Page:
Lockheed Martin has issued the first details of its LMXT tanker, which is aimed at the U.S. Air Force’s KC-Y requirement. As expected, the aircraft is based on the Airbus A330 MRTT (multirole tanker/transport), but it will be tailored to meet U.S.-specific requirements. To offset any perceptions created by the aircraft’s European roots, Lockheed Martin claims that, if successful, the LMXT will be “built in America by Americans for Americans.”
"Lockheed Martin has a long and successful track record of producing aircraft for the U.S. Air Force, and we understand the critical role tankers play in ensuring America's total mission success," said Greg Ulmer, executive vice president, Lockheed Martin Aeronautics. "The LMXT combines proven performance and operator-specific capabilities to meet the Air Force's refueling requirements in support of America's National Defense Strategy."
Lockheed Martin’s bid results from a December 2018 strategic teaming with Airbus to exploit opportunities in the U.S. inflight refueling market. The A330 MRTT has already been selected by 13 nations and has amassed over 250,000 flight hours, including combat operations. It is already certified for refueling the F-35A, F-22, F-16, A-10, B-1B, C-17, E-3, E-7, F-15, and P-8A. The LMXT will have a fuel offload capacity of 271,700 pounds and an endurance approaching 20 hours.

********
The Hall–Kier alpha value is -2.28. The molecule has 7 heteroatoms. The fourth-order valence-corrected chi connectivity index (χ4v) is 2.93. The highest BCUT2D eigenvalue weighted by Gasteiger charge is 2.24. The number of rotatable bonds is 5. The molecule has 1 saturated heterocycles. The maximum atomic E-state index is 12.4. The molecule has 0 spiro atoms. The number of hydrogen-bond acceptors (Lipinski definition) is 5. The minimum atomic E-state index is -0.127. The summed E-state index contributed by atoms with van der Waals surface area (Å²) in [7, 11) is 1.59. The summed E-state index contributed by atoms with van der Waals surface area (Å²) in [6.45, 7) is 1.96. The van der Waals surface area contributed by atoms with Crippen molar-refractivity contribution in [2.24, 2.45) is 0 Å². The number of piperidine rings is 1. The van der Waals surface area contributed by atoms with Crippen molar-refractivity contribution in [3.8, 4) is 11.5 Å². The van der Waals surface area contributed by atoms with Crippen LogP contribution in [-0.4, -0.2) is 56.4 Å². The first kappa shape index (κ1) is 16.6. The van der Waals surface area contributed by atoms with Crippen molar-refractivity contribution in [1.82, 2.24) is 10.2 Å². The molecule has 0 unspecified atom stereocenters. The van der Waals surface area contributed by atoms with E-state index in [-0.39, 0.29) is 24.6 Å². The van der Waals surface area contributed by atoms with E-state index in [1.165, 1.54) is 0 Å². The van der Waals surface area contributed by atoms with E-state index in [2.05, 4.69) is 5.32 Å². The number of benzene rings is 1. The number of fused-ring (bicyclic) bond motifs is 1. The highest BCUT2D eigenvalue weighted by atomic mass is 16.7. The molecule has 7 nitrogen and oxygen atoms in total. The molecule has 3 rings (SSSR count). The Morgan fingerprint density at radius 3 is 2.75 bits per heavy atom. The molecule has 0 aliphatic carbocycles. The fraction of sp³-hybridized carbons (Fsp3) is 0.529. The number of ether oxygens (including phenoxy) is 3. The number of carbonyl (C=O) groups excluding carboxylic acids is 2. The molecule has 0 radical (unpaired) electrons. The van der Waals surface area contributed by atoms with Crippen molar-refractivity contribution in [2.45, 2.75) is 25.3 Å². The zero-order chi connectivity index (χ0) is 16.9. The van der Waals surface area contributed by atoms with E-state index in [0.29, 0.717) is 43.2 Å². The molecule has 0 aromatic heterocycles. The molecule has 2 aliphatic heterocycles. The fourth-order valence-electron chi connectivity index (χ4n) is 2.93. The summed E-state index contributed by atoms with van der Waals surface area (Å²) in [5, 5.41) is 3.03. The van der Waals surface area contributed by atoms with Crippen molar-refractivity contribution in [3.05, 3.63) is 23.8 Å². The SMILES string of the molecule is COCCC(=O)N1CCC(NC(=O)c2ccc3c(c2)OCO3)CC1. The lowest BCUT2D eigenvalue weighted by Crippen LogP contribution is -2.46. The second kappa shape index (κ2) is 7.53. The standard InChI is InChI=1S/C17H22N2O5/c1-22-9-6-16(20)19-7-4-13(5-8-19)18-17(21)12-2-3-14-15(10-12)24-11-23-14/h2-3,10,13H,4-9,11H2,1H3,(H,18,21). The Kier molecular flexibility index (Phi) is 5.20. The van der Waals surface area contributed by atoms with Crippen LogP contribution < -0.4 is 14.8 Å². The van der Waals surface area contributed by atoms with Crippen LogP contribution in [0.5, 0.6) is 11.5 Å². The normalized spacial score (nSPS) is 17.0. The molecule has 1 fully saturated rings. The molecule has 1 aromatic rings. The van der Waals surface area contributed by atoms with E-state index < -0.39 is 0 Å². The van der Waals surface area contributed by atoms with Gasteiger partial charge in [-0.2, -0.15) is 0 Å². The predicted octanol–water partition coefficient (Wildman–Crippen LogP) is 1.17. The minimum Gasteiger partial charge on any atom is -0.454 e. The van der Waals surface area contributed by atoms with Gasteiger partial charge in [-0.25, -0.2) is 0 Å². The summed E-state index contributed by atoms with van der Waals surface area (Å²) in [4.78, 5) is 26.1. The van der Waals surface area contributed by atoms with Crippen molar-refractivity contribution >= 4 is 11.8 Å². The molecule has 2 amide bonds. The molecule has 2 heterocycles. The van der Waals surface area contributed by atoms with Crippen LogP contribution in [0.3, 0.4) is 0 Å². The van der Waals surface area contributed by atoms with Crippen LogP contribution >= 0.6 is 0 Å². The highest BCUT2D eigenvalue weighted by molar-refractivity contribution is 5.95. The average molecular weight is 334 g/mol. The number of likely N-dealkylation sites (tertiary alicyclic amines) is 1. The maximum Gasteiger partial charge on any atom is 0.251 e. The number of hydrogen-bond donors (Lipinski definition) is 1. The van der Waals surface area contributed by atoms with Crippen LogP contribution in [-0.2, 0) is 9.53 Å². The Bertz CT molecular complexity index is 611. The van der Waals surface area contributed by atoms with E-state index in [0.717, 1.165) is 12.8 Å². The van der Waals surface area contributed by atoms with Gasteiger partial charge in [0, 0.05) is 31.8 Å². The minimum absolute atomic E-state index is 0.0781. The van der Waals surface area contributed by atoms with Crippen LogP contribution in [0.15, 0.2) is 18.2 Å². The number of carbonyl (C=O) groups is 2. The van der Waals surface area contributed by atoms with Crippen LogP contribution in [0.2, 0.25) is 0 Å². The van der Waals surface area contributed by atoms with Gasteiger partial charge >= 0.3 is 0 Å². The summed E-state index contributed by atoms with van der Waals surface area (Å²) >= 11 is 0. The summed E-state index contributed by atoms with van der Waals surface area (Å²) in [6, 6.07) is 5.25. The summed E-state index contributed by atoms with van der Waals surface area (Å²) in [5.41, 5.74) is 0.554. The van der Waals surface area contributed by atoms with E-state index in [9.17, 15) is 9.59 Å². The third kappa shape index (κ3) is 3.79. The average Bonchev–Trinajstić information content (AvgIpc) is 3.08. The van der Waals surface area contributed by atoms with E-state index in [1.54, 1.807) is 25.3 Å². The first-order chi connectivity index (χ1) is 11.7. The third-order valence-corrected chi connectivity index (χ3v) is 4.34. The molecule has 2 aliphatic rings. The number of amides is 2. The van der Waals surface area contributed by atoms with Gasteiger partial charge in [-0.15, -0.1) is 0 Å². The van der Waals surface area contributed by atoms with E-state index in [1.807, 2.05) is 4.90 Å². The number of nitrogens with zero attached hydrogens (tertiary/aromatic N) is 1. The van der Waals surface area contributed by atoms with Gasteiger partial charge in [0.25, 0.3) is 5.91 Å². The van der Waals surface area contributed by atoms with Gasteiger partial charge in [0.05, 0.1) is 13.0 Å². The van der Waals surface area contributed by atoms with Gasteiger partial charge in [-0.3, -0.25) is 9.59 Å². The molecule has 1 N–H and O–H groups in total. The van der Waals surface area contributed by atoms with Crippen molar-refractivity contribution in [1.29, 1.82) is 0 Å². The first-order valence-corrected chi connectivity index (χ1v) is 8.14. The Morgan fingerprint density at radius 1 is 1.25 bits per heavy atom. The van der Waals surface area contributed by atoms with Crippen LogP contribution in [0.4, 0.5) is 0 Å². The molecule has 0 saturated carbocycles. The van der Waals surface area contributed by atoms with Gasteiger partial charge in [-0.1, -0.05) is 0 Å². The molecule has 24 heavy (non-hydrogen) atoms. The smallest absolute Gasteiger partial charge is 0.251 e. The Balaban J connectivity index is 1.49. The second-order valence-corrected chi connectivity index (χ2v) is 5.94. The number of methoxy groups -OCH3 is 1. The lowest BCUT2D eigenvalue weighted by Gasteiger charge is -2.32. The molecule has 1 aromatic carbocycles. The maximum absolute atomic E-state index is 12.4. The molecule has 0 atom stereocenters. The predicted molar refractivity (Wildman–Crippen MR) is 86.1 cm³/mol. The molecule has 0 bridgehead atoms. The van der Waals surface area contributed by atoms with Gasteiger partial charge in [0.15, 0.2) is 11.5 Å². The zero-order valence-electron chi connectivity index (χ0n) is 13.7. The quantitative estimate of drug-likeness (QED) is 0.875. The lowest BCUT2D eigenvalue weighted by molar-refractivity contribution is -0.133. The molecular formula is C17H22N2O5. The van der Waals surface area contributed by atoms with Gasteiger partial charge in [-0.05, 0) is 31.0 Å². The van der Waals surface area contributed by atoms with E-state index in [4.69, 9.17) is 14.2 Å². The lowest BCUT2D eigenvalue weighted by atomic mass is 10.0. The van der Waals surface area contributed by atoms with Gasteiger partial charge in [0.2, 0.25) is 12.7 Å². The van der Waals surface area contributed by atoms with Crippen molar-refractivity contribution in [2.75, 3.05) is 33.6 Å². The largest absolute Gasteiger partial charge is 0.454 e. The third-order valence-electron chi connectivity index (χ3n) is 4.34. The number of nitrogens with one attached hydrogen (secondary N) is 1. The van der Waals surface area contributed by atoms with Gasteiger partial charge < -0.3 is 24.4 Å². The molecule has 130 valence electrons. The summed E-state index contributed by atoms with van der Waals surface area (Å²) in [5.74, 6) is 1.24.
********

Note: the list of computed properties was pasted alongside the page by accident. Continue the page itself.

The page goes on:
Other highlighted advantages include a proven fly-by-wire boom system and combat-proven camera vision system. The A330 MRTT is also the world’s first tanker capable of automatic air-to-air refueling (A3R). The LMXT will have an open system architecture compatible with Joint All-Domain Command and Control (JADC2) systems, and the ability to function as a multi-domain node as part of a wider battlespace network. The latter not only enhances onboard situational awareness but also provides resilient communications across the wider force.
KC-Y is the second phase of the U.S. Air Force’s tanker roadmap. The first phase, KC-X, resulted in the acquisition of 179 Boeing KC-46A Pegasus tankers. Initially, a variant of the A330 MRTT—the Northrop Grumman-led KC-45A—was selected for KC-X, but Boeing successfully overturned the decision after intense lobbying. Although it has yet to confirm pending the issuance of more specific requirements, Boeing is likely to offer a KC-46 version for KC-Y.
The KC-Y “Bridge Tanker” follow-up phase continues the replacement of the aging KC-135 fleet as well as the KC-10A Extenders, requiring a large aircraft with a significant strategic tanker/transport capability. On June 16 the Bridge Tanker Program Office issued a Sources Sought Notice for the KC-Y, with between 140 and 160 commercially derived tankers to be delivered at the rate of 12 to 15 per year, beginning in 2029. At that time, the final Pegasus should have been received. A requirements specification has yet to be issued.
As its name suggests, the Bridge Tanker covers the Air Force’s needs until the final phase of the tanker roadmap can be fielded. The KC-Z is to be a more advanced design employing stealthy features. In the past, Lockheed Martin issued a graphic depicting a notional future tanker that employed a blended wing configuration.